Overbay was also a late-bloomer, but that's more because the Diamondbacks had no place to put him. They were already stumped with where to put Erubiel Durazo, so they let Overbay languish in the minors for a while.

When he was in the lineup, though, he hit, with a 122 OPS in his age-27 season, his first full season as a starter. Here are his numbers at the same ages Belt will be under the extension:

  • Age 28, 113 OPS+
  • Age 29, 125 OPS+
  • Age 30, 85 OPS+
  • Age 31, 109 OPS+
  • Age 32, 119 OPS+
  • Age 33, 105 OPS+

He was worth at least a win in all of those seasons, topping out at 3.2 WAR. That seems disappointing, but that's almost exactly the kind of performance the Giants would be paying Belt for. He's not getting All-Star money, not quite. An Overbay career path would suit them better than you might think.

Dan Driessen

The former Giant had a good defensive reputation, sound wheels, and a 18-homer bat, and he also toed that line between .250 and .300, just like Belt. He got his start much younger than the other players on this list, and his OPS+ through age 27 was 112, so while he's not the best possible comp, he's still a pretty danged good one.

The Belt contract for him would have been fine:

  • Age 28, 121 OPS+
  • Age 29, 107 OPS+
  • Age 30, 119 OPS+
  • Age 31, 122 OPS+
  • Age 32, 126 OPS+
  • Age 33, 90 OPS+

That last one was with the 1985 Giants, of course, because that's how that team rolled. But for five years out of six, Driessen was an asset at the plate. His WAR were ugly because of low defensive marks, but would this Baseball-Reference sponsor lie?

Dan Driessen was one of the best defensive first basemen in MLB history. Dan Driessen's career fielding percentage at first base (.995) is better than that of ANY first baseman in the National Hall of Fame!

No way. Fielding percentage don't lie.

Cecil Cooper

Cooper was more of a hacker when he was younger than Belt, but he's included because the adjusted OPS marks were similar through his age-27 season, and because he got really, really good and I wanted to cherry-pick.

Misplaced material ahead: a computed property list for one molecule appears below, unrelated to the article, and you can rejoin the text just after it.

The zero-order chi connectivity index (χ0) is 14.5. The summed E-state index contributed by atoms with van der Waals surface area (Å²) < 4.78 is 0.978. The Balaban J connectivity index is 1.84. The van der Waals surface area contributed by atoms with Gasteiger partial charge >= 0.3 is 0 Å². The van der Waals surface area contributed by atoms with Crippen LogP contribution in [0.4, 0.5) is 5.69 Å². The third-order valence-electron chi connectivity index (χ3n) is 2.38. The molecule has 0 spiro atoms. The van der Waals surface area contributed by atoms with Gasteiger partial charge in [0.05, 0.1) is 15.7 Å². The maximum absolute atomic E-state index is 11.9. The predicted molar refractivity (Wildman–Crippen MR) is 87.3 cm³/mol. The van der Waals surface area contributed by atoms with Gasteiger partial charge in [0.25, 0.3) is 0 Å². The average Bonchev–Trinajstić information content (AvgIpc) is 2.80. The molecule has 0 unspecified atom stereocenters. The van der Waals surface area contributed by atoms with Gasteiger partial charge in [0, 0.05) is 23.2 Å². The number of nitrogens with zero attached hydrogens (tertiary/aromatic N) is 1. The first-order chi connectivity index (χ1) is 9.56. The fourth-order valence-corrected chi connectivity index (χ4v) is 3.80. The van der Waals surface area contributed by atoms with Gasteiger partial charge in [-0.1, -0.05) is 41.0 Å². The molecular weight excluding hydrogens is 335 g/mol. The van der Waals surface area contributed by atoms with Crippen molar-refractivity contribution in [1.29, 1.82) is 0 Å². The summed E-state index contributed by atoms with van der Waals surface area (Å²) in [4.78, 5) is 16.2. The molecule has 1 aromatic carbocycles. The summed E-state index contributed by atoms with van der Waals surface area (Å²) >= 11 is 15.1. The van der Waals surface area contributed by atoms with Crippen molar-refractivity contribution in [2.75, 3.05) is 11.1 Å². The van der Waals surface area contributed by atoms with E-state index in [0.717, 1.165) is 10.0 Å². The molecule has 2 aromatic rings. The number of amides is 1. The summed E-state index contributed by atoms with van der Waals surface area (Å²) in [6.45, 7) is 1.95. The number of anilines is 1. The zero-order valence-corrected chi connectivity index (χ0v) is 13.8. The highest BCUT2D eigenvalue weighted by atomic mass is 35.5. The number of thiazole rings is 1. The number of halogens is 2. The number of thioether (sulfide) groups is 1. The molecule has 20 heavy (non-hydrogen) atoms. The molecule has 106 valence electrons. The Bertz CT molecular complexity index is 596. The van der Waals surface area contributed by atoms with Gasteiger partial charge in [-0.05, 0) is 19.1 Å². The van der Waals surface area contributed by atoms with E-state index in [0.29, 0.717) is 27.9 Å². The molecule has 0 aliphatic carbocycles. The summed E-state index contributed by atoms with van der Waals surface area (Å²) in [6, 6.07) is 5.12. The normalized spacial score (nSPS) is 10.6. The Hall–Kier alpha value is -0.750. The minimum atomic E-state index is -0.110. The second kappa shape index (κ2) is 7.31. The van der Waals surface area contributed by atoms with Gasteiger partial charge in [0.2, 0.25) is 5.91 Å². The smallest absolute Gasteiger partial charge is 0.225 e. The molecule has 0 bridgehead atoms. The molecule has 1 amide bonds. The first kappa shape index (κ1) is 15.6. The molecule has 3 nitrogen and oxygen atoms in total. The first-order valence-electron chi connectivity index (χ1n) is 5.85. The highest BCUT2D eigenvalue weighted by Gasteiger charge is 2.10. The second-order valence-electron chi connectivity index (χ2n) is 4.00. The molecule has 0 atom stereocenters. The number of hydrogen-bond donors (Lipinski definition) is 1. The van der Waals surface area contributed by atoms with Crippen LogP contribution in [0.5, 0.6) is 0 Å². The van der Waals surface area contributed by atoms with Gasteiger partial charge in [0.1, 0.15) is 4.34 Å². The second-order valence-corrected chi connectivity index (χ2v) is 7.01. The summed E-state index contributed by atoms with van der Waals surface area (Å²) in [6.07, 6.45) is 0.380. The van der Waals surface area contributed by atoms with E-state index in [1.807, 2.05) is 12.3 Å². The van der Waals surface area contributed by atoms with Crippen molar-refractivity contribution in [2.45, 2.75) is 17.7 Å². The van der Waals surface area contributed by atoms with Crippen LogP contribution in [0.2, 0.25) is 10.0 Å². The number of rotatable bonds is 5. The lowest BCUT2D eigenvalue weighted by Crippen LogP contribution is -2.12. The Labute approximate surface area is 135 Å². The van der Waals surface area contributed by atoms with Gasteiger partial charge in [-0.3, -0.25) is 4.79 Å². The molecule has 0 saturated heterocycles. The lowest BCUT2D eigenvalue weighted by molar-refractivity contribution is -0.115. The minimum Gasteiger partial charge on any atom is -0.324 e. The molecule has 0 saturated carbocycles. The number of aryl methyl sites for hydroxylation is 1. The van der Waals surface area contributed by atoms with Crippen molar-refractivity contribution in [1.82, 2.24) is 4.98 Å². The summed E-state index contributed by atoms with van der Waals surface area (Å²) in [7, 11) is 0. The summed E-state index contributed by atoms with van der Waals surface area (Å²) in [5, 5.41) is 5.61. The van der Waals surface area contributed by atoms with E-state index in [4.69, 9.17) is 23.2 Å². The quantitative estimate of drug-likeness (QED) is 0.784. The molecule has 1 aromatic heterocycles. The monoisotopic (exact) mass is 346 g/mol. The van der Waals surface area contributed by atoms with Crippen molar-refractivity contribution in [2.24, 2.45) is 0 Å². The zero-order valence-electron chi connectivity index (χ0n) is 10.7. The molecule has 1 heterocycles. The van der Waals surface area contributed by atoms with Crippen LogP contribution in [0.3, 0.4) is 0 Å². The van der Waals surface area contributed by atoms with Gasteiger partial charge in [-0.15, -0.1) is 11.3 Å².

• Age 28, 133 OPS+
  • Age 29, 133 OPS+
  • Age 30, 155 OPS+
  • Age 31, 151 OPS+
  • Age 32, 142 OPS+
  • Age 33, 138 OPS+

Wheeeeee! That would be a barrel of slumpy-shouldered monkeys, and we would love every second. This isn't a perfect comp, but it's better than you might think, and they both look pretty badass with beards.

Jason Giambi

Giambi's OPS+ through age 27 was 128, just two points higher than Belt's. Then his career absolutely took off for no apparent reason. This is probably going to happen with Belt, imo.

Rafael Palmeiro

Palmeiro's OPS+ through age 27 was 130, just four points higher than Belt's. Then his career absolutely took off for no apparent reason. This is probably going to happen with Belt, imo.

Kent Hrbek

Wait, wait, wait, back to those last two. I mean, I'm in no position to suggest ... it's just that ... I mean if he were just a little curious, I wouldn't ... I ... no, never mind, forget I said anything, this has gone off the rails, I can't apologize enough, move on.

Kent Hrbek

Hrbek had more power, but he also played in the Homerdome. If you use my favorite toy at Baseball-Reference, he looks extraordinarily Belt-y.

Here he is during the theoretical Belt-extension years:

  • Age 28, 150 OPS+
  • Age 29, 139 OPS+
  • Age 30, 131 OPS+
  • Age 31, 125 OPS+
  • Age 32, 113 OPS+
  • Age 33, 120 OPS+

Quite nice, with a calm, steady decline. Of course the Giants would be thrilled with this.

There were bummer comparisons, but there weren't a lot that made you think of Belt immediately. Nick Johnson came up, but his health problems weren't related to random hit-by-pitches. Justin Morneau also came up ... and, okay, that one makes you think of Belt, so we'll just move on. You can dig through my original search, if you want. It's a fun bunch of names.

For the most part, though, it's a lot easier to find success stories with Belt's profile than it is to find cautionary tales. Belt doesn't have to be an MVP to make this contract look smart. He doesn't even have to be an All-Star. If he's the same ol' Belt, everything would be just fine.

If he wanted to mimic the Cecil Cooper path, though, I'd be okay with that. Cross your fingers, everyone.